“This book, which is in its second edition, provides a provocative mirror from which to discern more clearly one's own assumptions about human nature…. I found myself reflecting on the subject matter and its impact on my own life, including relationships, teaching, research, and therapy…. The author has done a superb job of raising our consciousness about human nature in this book, an I strongly recommend it to academic and applied psychologists. If you need an invitation to examine your views about human nature, this book is it.”--C. R. Snyder, University of Kansas, Lawrence In general, are people trustworthy or unreliable, altruistic or selfish? Are they simple and easy to understand or complex and beyond comprehension? Our assumptions about human nature color everything from the way we bargain with a used-car dealer to our expectations about further conflict in the Middle East. Because our assumptions about human nature underlie our reactions to specific events, Wrightsman designed this second edition to enhance our understanding of human nature--the relationship of attitudes to behavior, the unidimensionality of attitudes, and the influence of social movements on beliefs. Psychologists, social workers, researchers, and students will find Assumptions About Human Nature an illuminating exploration into the philosophies of human nature.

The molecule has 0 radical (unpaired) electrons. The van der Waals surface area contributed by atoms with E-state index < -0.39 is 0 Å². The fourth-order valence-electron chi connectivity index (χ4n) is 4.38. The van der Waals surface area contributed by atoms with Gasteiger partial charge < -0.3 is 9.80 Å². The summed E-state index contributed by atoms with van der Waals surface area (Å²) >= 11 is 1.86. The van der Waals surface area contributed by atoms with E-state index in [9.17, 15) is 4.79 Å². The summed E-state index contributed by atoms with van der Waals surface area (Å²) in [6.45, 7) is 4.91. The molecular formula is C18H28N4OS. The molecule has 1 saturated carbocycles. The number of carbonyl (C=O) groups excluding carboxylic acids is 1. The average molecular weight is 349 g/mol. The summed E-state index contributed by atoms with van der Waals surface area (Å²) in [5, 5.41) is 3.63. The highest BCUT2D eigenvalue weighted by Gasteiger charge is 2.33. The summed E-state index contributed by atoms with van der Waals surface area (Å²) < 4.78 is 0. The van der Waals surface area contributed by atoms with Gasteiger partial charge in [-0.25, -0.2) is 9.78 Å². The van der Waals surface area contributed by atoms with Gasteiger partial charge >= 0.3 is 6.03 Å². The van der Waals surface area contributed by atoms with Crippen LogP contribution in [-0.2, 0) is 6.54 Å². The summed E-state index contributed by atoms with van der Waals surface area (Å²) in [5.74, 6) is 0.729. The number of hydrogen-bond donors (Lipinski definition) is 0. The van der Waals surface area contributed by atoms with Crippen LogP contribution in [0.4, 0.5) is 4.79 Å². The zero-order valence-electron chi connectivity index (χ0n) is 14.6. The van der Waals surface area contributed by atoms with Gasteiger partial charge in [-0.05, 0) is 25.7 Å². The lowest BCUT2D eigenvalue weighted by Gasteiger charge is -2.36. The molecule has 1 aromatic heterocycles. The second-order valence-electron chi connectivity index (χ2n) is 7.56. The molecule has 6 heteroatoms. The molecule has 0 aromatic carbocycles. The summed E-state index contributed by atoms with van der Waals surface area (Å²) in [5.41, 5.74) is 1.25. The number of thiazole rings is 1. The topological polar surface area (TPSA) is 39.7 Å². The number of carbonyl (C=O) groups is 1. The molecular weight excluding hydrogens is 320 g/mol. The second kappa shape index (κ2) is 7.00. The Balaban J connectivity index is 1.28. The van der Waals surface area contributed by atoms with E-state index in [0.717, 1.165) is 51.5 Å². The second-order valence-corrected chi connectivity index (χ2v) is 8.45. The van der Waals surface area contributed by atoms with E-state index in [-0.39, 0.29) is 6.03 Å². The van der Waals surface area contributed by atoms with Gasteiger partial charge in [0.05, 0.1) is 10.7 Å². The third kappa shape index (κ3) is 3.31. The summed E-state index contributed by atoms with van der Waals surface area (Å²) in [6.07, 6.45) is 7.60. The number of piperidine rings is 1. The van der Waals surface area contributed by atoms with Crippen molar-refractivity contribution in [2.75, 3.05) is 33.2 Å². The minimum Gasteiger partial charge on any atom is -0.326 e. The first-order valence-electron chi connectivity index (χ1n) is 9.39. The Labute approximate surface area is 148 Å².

Determinants of Philosophies of Human Nature

Determinants of Philosophies of Human Nature

Determinants of philosophies of human nature
Carl E.Young
Lawrence S.Wrightsman

No beliefs will be more important to education than those we hold about the nature of man and the limits of his potentials.

—YEARBOOK COMMITTEE, Association for Supervision and Curriculum Development

Why does one person trust other people while his or her neighbor does not? Antecedent experiences and training, of course, are the general causes, but this chapter presents data on a more specific determinant—“parental training during childhood.” We propose that specific actions of the parents, particularly those of the mother, instill in the young child a positive, negative, or neutral orientation toward people in general. To support this hypothesis we will describe a study that relates maternal behaviors to the degree of trust ...

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